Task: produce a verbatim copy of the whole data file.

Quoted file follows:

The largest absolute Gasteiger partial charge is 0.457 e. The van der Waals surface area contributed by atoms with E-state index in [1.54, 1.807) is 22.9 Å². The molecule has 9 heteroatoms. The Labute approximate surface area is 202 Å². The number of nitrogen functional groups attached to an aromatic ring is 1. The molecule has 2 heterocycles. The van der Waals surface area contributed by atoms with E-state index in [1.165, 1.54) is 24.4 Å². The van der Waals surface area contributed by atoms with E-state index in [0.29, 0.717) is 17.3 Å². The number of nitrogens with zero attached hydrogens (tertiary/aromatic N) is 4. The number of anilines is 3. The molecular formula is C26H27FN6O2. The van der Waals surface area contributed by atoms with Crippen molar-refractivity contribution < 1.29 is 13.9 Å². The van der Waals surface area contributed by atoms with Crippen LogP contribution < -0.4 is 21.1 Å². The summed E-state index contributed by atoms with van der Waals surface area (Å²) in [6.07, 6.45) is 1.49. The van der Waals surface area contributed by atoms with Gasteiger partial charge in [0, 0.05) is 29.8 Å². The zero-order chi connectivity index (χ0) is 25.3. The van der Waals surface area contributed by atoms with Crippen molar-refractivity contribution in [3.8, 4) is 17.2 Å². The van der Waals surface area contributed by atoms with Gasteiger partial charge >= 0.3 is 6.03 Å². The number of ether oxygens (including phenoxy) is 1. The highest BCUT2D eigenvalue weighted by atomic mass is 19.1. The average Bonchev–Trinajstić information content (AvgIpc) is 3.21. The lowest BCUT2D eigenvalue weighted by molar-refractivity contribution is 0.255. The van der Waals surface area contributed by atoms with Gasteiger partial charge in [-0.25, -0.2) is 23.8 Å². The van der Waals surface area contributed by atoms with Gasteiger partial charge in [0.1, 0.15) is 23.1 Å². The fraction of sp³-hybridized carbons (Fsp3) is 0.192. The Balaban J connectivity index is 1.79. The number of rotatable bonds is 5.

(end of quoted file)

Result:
The largest absolute Gasteiger partial charge is 0.457 e. The van der Waals surface area contributed by atoms with E-state index in [1.54, 1.807) is 22.9 Å². The molecule has 9 heteroatoms. The Labute approximate surface area is 202 Å². The number of nitrogen functional groups attached to an aromatic ring is 1. The molecule has 2 heterocycles. The van der Waals surface area contributed by atoms with E-state index in [1.165, 1.54) is 24.4 Å². The van der Waals surface area contributed by atoms with E-state index in [0.29, 0.717) is 17.3 Å². The number of nitrogens with zero attached hydrogens (tertiary/aromatic N) is 4. The number of anilines is 3. The molecular formula is C26H27FN6O2. The van der Waals surface area contributed by atoms with Crippen molar-refractivity contribution < 1.29 is 13.9 Å². The van der Waals surface area contributed by atoms with Crippen LogP contribution < -0.4 is 21.1 Å². The summed E-state index contributed by atoms with van der Waals surface area (Å²) in [6.07, 6.45) is 1.49. The van der Waals surface area contributed by atoms with Gasteiger partial charge in [0, 0.05) is 29.8 Å². The zero-order chi connectivity index (χ0) is 25.3. The van der Waals surface area contributed by atoms with Crippen molar-refractivity contribution in [3.8, 4) is 17.2 Å². The van der Waals surface area contributed by atoms with Gasteiger partial charge >= 0.3 is 6.03 Å². The number of ether oxygens (including phenoxy) is 1. The highest BCUT2D eigenvalue weighted by atomic mass is 19.1. The average Bonchev–Trinajstić information content (AvgIpc) is 3.21. The lowest BCUT2D eigenvalue weighted by molar-refractivity contribution is 0.255. The van der Waals surface area contributed by atoms with Gasteiger partial charge in [-0.25, -0.2) is 23.8 Å². The van der Waals surface area contributed by atoms with Gasteiger partial charge in [0.1, 0.15) is 23.1 Å². The fraction of sp³-hybridized carbons (Fsp3) is 0.192. The Balaban J connectivity index is 1.79. The number of rotatable bonds is 5.